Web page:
We performed comprehensive tests to quantitatively check the effect of our method. We construct a PSF-free mock of MaNGA IFU data using a set of geometrical parameter, light distribution, signal to noise ratio distribution, stellar kinematic model, and synthetic stellar population. From a set of PSF-free mock, we produce PSF-convolved mock data by convolving wavelength dependent gaussian PSF and adding Poisson noise. We apply our deconvolution method to the PSF-convolved mock data and generate PSF-deconvolved mock IFU data. We measure kinematic model parameters from three different kinds of mock IFU data (PSF-free, PSF-convolved, and PSF-deconvolved), and compare them with each other. The result shows that the kinematics parameters measured from PSF-deconvolved mock IFU data is well-matched with those from PSF-free mock IFU data, while those from PSF-convolved mock data are not. We conclude that the PSF deconvolution method is an efficient way to convert PSF-convolved data close to PSF-Free one. Outcome of this method can be used directly for comparison with a model or measurement of a certain parameter, without an additional process.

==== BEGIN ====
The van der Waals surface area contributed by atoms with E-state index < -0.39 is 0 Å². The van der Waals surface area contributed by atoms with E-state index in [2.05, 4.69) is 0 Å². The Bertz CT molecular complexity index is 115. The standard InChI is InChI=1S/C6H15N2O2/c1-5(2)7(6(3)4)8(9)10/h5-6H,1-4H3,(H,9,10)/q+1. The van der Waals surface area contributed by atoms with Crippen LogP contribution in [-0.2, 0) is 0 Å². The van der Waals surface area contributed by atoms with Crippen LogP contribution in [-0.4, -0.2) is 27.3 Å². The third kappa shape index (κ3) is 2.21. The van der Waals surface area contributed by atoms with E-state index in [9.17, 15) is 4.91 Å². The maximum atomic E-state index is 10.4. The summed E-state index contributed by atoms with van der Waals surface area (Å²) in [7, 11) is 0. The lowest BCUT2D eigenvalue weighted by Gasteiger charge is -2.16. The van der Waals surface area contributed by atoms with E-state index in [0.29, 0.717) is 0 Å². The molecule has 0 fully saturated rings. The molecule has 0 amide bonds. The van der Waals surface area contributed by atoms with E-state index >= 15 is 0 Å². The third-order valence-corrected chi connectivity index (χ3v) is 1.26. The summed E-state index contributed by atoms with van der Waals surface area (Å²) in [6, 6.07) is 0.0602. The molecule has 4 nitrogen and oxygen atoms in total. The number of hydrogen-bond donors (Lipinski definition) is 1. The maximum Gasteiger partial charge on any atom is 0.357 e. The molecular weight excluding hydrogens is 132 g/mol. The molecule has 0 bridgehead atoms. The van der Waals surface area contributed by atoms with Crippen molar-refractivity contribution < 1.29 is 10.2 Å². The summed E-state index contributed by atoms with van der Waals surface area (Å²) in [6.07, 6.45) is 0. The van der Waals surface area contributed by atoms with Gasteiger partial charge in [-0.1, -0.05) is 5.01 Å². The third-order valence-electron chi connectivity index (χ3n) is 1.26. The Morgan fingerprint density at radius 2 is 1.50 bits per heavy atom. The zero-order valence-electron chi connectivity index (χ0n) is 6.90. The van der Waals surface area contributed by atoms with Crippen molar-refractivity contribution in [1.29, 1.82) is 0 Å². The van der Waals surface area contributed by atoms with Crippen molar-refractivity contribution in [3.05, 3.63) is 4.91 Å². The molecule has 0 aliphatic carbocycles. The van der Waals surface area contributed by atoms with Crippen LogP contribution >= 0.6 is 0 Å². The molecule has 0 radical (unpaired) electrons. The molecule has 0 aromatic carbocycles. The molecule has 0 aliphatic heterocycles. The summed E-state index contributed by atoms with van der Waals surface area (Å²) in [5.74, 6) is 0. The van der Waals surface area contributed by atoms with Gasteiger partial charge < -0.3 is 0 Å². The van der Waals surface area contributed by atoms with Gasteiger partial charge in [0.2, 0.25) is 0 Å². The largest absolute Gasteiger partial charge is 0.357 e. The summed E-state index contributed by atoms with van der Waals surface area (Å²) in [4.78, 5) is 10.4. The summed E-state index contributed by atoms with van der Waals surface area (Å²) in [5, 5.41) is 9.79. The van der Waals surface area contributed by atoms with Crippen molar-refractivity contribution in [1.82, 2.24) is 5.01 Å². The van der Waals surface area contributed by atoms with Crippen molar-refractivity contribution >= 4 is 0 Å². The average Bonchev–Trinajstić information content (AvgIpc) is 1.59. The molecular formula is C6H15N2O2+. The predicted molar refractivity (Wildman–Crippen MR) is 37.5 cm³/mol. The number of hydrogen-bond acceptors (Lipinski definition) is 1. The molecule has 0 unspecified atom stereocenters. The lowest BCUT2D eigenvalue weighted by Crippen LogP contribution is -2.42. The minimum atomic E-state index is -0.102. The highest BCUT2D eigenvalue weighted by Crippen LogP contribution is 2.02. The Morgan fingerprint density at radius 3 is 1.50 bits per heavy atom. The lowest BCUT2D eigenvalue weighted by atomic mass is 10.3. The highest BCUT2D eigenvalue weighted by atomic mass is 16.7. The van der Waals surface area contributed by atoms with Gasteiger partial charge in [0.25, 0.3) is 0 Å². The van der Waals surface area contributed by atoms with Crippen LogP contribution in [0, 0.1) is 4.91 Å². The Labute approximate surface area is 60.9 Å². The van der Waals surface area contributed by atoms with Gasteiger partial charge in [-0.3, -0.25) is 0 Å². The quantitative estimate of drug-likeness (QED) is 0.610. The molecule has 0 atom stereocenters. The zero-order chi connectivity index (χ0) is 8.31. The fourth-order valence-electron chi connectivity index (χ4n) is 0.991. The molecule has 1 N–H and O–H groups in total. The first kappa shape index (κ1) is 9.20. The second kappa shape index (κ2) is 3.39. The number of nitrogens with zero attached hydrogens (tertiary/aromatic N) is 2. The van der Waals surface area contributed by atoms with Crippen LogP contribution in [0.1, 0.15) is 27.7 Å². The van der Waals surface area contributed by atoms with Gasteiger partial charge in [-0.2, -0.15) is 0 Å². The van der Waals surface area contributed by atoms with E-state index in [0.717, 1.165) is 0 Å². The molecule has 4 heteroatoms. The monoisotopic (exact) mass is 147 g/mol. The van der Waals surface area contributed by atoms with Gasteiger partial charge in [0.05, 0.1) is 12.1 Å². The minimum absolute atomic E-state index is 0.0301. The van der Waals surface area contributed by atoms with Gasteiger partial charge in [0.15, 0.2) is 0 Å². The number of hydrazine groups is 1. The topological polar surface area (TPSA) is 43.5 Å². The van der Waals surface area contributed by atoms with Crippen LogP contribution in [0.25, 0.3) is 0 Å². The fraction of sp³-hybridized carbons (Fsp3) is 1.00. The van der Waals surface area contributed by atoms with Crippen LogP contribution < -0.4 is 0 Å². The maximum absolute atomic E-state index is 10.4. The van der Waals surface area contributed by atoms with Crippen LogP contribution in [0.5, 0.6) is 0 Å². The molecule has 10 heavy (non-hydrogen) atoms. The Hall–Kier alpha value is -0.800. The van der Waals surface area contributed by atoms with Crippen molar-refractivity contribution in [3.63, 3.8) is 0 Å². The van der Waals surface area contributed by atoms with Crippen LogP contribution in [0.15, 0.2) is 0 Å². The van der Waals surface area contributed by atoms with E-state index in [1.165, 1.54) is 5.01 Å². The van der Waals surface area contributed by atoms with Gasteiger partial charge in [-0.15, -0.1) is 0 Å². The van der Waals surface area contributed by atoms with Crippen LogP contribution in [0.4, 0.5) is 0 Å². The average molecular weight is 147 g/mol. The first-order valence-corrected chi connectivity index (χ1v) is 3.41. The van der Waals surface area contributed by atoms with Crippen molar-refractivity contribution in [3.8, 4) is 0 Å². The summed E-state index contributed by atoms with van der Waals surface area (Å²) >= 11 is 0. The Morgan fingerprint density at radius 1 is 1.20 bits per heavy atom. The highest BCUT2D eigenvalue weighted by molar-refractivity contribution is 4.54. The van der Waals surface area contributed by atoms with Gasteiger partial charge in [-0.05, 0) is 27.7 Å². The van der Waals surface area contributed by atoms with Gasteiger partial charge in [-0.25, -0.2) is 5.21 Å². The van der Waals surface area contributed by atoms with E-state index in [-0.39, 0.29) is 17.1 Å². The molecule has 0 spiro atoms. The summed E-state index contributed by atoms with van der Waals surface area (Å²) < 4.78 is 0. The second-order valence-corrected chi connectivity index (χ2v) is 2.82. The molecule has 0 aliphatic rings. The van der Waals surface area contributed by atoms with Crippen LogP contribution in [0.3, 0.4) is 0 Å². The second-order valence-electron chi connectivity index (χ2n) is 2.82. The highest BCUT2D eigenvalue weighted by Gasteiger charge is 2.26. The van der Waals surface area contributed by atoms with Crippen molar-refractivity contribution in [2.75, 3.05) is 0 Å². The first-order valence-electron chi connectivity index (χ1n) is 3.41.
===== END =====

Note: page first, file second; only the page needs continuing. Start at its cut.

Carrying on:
In order to demonstrate the validity of the deconvolution method quantitatively and estimate the limitation of this method, we are performing additional tests with the mock MaNGA IFU data. We are expected to apply this method for general data analysis of integral field spectroscopy. The deconvolution code in Python3 will be publicly available soon through Github with a tutorial.

(top) Each column shows an example of the different distribution of kinematic parameters generating mock MaNGA IFU data. The first and second columns imply varying kinematic distribution depending on $r_1$ and $1/r_2$. $r_1$ and $1/r_2$ are rotation curve model parameters of an equation on this figure. From the third to fifth columns, these are varying intensity distribution, depends on Sersic index, effective radius, and inclination angle. The last one means varying S/N distribution. (bottom) This is the velocity distribution measured from three different kinds of mock MaNGA IFU data.
The first (second) column indicates an 1:1 relation of measured parameters from PSF-convolved (PSF-deconvolved) mock data with those from PSF-free one plotted as red (blue) dots. Measured parameters from PSF-convolved mock cube shows noticeable deviation with the true parameters, but those from PSF-deconvolved mock cube shows similar with the those from PSF-Free mock cube. This is clearly shown as histogram in the third column.
Haeun Chung
Haeun Chung
Assistant Research Professor / Aspera Project Scientist

An astronomer who builds telescopes and instruments, studies circuumgalactic medium and kinematics of galaxies.